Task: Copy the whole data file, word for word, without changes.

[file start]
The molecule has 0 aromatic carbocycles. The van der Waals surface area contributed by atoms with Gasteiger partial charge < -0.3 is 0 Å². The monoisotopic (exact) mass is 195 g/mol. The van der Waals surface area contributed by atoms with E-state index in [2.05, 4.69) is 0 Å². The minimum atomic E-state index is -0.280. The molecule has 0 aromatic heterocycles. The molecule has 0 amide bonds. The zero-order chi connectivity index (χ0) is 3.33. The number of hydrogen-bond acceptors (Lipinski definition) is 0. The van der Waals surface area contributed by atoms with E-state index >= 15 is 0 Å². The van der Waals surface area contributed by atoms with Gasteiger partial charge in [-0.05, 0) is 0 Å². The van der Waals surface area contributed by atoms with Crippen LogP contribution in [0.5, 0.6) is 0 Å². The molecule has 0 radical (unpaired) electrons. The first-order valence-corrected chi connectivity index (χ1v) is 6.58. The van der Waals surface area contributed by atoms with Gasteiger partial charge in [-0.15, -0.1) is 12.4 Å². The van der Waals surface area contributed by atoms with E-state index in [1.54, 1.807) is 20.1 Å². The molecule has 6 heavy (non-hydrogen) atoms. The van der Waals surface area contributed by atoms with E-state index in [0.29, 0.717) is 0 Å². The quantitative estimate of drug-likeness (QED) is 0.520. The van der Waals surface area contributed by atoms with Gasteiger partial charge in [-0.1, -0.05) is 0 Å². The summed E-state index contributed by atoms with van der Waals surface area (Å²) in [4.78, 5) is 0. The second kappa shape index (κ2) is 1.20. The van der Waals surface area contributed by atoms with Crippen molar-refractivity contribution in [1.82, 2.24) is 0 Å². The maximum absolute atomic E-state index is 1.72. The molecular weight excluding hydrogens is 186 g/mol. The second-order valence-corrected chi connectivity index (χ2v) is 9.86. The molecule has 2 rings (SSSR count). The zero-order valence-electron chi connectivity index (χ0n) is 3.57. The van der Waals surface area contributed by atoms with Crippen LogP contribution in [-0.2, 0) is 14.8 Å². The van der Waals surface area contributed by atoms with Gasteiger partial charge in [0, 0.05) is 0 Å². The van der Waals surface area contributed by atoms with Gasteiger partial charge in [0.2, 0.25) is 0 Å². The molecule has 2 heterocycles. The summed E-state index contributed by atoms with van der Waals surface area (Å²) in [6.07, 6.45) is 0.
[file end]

The molecule has 0 aromatic carbocycles. The van der Waals surface area contributed by atoms with Gasteiger partial charge < -0.3 is 0 Å². The monoisotopic (exact) mass is 195 g/mol. The van der Waals surface area contributed by atoms with E-state index in [2.05, 4.69) is 0 Å². The minimum atomic E-state index is -0.280. The molecule has 0 aromatic heterocycles. The molecule has 0 amide bonds. The zero-order chi connectivity index (χ0) is 3.33. The number of hydrogen-bond acceptors (Lipinski definition) is 0. The van der Waals surface area contributed by atoms with E-state index >= 15 is 0 Å². The van der Waals surface area contributed by atoms with Gasteiger partial charge in [-0.05, 0) is 0 Å². The van der Waals surface area contributed by atoms with Crippen LogP contribution in [0.5, 0.6) is 0 Å². The molecule has 0 radical (unpaired) electrons. The first-order valence-corrected chi connectivity index (χ1v) is 6.58. The van der Waals surface area contributed by atoms with Gasteiger partial charge in [-0.15, -0.1) is 12.4 Å². The van der Waals surface area contributed by atoms with E-state index in [1.54, 1.807) is 20.1 Å². The molecule has 6 heavy (non-hydrogen) atoms. The van der Waals surface area contributed by atoms with E-state index in [0.29, 0.717) is 0 Å². The quantitative estimate of drug-likeness (QED) is 0.520. The van der Waals surface area contributed by atoms with Gasteiger partial charge in [-0.1, -0.05) is 0 Å². The summed E-state index contributed by atoms with van der Waals surface area (Å²) in [4.78, 5) is 0. The second kappa shape index (κ2) is 1.20. The van der Waals surface area contributed by atoms with Crippen molar-refractivity contribution in [1.82, 2.24) is 0 Å². The maximum absolute atomic E-state index is 1.72. The molecular weight excluding hydrogens is 186 g/mol. The second-order valence-corrected chi connectivity index (χ2v) is 9.86. The molecule has 2 rings (SSSR count). The zero-order valence-electron chi connectivity index (χ0n) is 3.57. The van der Waals surface area contributed by atoms with Crippen LogP contribution in [-0.2, 0) is 14.8 Å². The van der Waals surface area contributed by atoms with Gasteiger partial charge in [0, 0.05) is 0 Å². The van der Waals surface area contributed by atoms with Gasteiger partial charge in [0.2, 0.25) is 0 Å². The molecule has 2 heterocycles. The summed E-state index contributed by atoms with van der Waals surface area (Å²) in [6.07, 6.45) is 0.